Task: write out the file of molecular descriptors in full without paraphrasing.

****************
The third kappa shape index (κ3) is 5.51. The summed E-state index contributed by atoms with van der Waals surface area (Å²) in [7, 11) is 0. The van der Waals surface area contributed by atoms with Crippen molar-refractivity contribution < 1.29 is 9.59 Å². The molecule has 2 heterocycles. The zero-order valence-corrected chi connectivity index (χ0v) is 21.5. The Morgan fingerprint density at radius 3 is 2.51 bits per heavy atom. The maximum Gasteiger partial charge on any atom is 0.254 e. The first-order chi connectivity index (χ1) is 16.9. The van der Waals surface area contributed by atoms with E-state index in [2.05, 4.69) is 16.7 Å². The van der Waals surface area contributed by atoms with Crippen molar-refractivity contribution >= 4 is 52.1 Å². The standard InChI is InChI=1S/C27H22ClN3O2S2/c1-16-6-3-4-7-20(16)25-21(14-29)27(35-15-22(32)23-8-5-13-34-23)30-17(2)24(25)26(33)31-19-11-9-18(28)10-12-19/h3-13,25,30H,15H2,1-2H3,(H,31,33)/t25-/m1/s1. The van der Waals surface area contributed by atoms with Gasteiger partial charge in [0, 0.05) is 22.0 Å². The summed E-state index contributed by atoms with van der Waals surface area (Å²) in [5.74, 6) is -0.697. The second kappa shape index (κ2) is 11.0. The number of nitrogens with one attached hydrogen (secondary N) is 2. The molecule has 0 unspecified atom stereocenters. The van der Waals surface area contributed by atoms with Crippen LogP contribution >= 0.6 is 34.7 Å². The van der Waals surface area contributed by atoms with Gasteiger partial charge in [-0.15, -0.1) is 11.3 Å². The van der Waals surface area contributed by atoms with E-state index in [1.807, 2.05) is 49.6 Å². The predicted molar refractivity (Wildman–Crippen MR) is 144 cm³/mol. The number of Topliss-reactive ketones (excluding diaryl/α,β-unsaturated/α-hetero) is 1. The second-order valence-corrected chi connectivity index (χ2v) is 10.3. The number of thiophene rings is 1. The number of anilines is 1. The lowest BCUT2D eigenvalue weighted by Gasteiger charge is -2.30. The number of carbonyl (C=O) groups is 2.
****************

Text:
The third kappa shape index (κ3) is 5.51. The summed E-state index contributed by atoms with van der Waals surface area (Å²) in [7, 11) is 0. The van der Waals surface area contributed by atoms with Crippen molar-refractivity contribution < 1.29 is 9.59 Å². The molecule has 2 heterocycles. The zero-order valence-corrected chi connectivity index (χ0v) is 21.5. The Morgan fingerprint density at radius 3 is 2.51 bits per heavy atom. The maximum Gasteiger partial charge on any atom is 0.254 e. The first-order chi connectivity index (χ1) is 16.9. The van der Waals surface area contributed by atoms with E-state index in [2.05, 4.69) is 16.7 Å². The van der Waals surface area contributed by atoms with Crippen molar-refractivity contribution >= 4 is 52.1 Å². The standard InChI is InChI=1S/C27H22ClN3O2S2/c1-16-6-3-4-7-20(16)25-21(14-29)27(35-15-22(32)23-8-5-13-34-23)30-17(2)24(25)26(33)31-19-11-9-18(28)10-12-19/h3-13,25,30H,15H2,1-2H3,(H,31,33)/t25-/m1/s1. The van der Waals surface area contributed by atoms with Gasteiger partial charge in [0, 0.05) is 22.0 Å². The summed E-state index contributed by atoms with van der Waals surface area (Å²) in [5.74, 6) is -0.697. The second kappa shape index (κ2) is 11.0. The number of nitrogens with one attached hydrogen (secondary N) is 2. The molecule has 0 unspecified atom stereocenters. The van der Waals surface area contributed by atoms with Crippen LogP contribution >= 0.6 is 34.7 Å². The van der Waals surface area contributed by atoms with Gasteiger partial charge in [-0.15, -0.1) is 11.3 Å². The van der Waals surface area contributed by atoms with E-state index in [1.807, 2.05) is 49.6 Å². The predicted molar refractivity (Wildman–Crippen MR) is 144 cm³/mol. The number of Topliss-reactive ketones (excluding diaryl/α,β-unsaturated/α-hetero) is 1. The second-order valence-corrected chi connectivity index (χ2v) is 10.3. The number of thiophene rings is 1. The number of anilines is 1. The lowest BCUT2D eigenvalue weighted by Gasteiger charge is -2.30. The number of carbonyl (C=O) groups is 2.